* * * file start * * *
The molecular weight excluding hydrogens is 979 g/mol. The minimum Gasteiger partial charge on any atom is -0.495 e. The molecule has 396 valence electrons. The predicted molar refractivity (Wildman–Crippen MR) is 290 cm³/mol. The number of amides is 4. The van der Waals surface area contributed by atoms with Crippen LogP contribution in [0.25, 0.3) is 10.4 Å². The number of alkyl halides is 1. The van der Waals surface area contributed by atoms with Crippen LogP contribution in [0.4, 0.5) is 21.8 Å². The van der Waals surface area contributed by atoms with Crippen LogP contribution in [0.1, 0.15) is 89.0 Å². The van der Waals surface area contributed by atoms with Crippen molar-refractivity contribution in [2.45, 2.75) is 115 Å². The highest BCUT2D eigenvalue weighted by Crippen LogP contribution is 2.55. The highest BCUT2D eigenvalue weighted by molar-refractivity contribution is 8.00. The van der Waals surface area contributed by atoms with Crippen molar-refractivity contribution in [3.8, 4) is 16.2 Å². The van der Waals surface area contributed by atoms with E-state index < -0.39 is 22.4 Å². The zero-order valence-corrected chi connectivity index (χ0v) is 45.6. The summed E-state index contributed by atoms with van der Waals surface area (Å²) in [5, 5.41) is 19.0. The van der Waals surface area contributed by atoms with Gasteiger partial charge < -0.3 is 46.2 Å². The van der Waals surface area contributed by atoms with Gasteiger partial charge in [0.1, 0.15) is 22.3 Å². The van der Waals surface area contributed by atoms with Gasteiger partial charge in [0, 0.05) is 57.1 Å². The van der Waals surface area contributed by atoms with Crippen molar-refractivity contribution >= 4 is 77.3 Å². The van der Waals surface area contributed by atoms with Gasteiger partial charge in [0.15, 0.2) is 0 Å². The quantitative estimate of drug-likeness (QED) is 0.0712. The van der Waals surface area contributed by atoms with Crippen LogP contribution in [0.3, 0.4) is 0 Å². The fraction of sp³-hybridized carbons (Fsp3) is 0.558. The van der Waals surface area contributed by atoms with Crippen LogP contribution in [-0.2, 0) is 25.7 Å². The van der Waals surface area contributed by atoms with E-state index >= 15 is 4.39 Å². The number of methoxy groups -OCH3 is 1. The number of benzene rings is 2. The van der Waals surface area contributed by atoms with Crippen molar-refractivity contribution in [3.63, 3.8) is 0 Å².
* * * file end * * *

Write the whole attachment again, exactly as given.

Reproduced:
The molecular weight excluding hydrogens is 979 g/mol. The minimum Gasteiger partial charge on any atom is -0.495 e. The molecule has 396 valence electrons. The predicted molar refractivity (Wildman–Crippen MR) is 290 cm³/mol. The number of amides is 4. The van der Waals surface area contributed by atoms with Crippen LogP contribution in [0.25, 0.3) is 10.4 Å². The number of alkyl halides is 1. The van der Waals surface area contributed by atoms with Crippen LogP contribution in [0.4, 0.5) is 21.8 Å². The van der Waals surface area contributed by atoms with Crippen LogP contribution in [0.1, 0.15) is 89.0 Å². The van der Waals surface area contributed by atoms with Crippen molar-refractivity contribution in [2.45, 2.75) is 115 Å². The highest BCUT2D eigenvalue weighted by Crippen LogP contribution is 2.55. The highest BCUT2D eigenvalue weighted by molar-refractivity contribution is 8.00. The van der Waals surface area contributed by atoms with Crippen molar-refractivity contribution in [3.8, 4) is 16.2 Å². The van der Waals surface area contributed by atoms with E-state index < -0.39 is 22.4 Å². The zero-order valence-corrected chi connectivity index (χ0v) is 45.6. The summed E-state index contributed by atoms with van der Waals surface area (Å²) in [5, 5.41) is 19.0. The van der Waals surface area contributed by atoms with Gasteiger partial charge < -0.3 is 46.2 Å². The van der Waals surface area contributed by atoms with Gasteiger partial charge in [0.1, 0.15) is 22.3 Å². The van der Waals surface area contributed by atoms with Gasteiger partial charge in [0, 0.05) is 57.1 Å². The van der Waals surface area contributed by atoms with Crippen molar-refractivity contribution >= 4 is 77.3 Å². The van der Waals surface area contributed by atoms with Gasteiger partial charge in [0.15, 0.2) is 0 Å². The quantitative estimate of drug-likeness (QED) is 0.0712. The van der Waals surface area contributed by atoms with Crippen LogP contribution in [0.3, 0.4) is 0 Å². The fraction of sp³-hybridized carbons (Fsp3) is 0.558. The van der Waals surface area contributed by atoms with Crippen LogP contribution in [-0.2, 0) is 25.7 Å². The van der Waals surface area contributed by atoms with E-state index >= 15 is 4.39 Å². The number of methoxy groups -OCH3 is 1. The number of benzene rings is 2. The van der Waals surface area contributed by atoms with Crippen molar-refractivity contribution in [3.63, 3.8) is 0 Å².